THIS is one motor that can justly claim to be a good Sport.
Super sleek with glitzy body kit and flowing lines the Honda Civic Sport certainly looks the part - and with a dynamic 1.6-litre diesel engine calling the shots it has the power to impress without breaking the bank when it comes to running costs.
Gone are the days when diesels were noisy and smelly individuals in cars with all the style and charisma of a tractor.
This oil burner, linked to a smooth-shifting six-speed manual gearbox, provides rush with hush propelling the Civic Sport to 62mph from a standing start in a shade over 10 seconds on its way to a claimed top speed of 129mph.
Average fuel consumption of 70-plus miles per gallom and tax-busting emissions are achieved with the help of stop-start technology and an ECON button which adjusts throttle response as well as the car's use of the air conditioning system to keep cash outlay to a minimum.
The lack of any discernible sound, apart from a vague rumble when pedal is pressed to metal managed to fool my dad into thinking the car we were in was a petrol model - indeed he refused to believe it was a diesel until I showed him the fuel filler cap with the legend printed in capitals.
The exterior also failed to give the old boy a decent steer as it was way too sporty for his idea of what an oil burner should be.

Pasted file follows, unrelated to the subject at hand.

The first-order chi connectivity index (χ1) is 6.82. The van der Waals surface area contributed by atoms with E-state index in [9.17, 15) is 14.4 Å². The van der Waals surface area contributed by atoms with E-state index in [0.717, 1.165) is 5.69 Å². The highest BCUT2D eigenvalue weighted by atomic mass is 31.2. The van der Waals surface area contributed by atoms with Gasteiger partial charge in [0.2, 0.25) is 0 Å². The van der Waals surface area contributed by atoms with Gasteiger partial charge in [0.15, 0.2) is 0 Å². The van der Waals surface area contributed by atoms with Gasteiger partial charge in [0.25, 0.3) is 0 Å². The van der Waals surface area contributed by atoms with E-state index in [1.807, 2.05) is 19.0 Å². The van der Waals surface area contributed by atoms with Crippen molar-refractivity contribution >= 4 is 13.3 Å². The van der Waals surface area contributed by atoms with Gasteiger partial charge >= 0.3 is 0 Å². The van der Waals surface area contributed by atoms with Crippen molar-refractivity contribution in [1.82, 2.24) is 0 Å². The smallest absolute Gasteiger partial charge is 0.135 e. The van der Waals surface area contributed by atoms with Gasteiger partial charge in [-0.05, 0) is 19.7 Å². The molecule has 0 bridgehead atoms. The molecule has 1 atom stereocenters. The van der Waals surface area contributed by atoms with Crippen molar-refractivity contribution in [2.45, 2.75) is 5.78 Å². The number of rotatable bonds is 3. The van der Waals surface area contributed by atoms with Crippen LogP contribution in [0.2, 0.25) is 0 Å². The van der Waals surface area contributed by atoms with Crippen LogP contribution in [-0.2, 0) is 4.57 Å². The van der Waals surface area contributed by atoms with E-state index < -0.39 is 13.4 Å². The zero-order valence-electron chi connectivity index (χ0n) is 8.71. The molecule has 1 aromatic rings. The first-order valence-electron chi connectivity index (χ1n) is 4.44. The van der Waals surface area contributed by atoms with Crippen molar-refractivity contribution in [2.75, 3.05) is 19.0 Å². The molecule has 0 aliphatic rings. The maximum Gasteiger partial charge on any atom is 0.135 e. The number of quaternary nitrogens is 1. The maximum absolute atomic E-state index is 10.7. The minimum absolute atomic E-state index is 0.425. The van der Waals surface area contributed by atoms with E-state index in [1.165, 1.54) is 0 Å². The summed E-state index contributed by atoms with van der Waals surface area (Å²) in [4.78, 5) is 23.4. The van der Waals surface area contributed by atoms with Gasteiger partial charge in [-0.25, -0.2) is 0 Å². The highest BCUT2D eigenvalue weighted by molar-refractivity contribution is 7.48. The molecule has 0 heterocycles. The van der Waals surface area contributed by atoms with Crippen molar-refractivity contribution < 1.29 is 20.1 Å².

The Civic Sport looks glued to the road and features styling including integrated daytime running lights and neat headlamps, a natty mesh grille, an aerodynamic front bumper, beautiful black alloys plus a colour-coded rear spoiler.
The last mentioned in that illustrious list provides my one quibble with the Civic as, despite looking great from the outside, it obstructs the driver's view by cutting the tailgate window in half. However, Honda do fit a reversing camera as standard which helps to compensate - especially when it comes to backing into tight car parking spots.
The cabin continues the ultra modern theme of the exterior so the tech savvy among you will be drooling over Honda's Connect infotainment system which is specifically designed to get the best from Android smartphones while Apple users can also hook up via Bluetooth. My dad is drool-free when it comes to technology - but he and I both appreciated the Sport's black headlining, the satellite navigation and the metal capped pedals as well as the comfortable figure-hugging seats.
Despite the hunkered down sports car appearance there is a practical amount of space provided with the boot able to cope with 477 litres expanding to a maximum of 1,378 litres with the rear seats lowered.
The car catered for five adults without too much fuss and little in the way of complaints, although the clever hidden rear door handles left some attempting to access the back seats via the front doors.
The car is fitted with the usual suspects to help prevent or mitigate accidents, but my test car also featured a Â£600 Driver Assistance Safety Pack which includes blind spot monitoring, lane departure warning, collision warning and traffic sign recognition - all useful to have around.
The driving experience is enjoyable as the suspension is firm without shaking any bones ensuring a decent ride, while the traction system helps the car's handling giving good levels of grip and little body roll when cornering.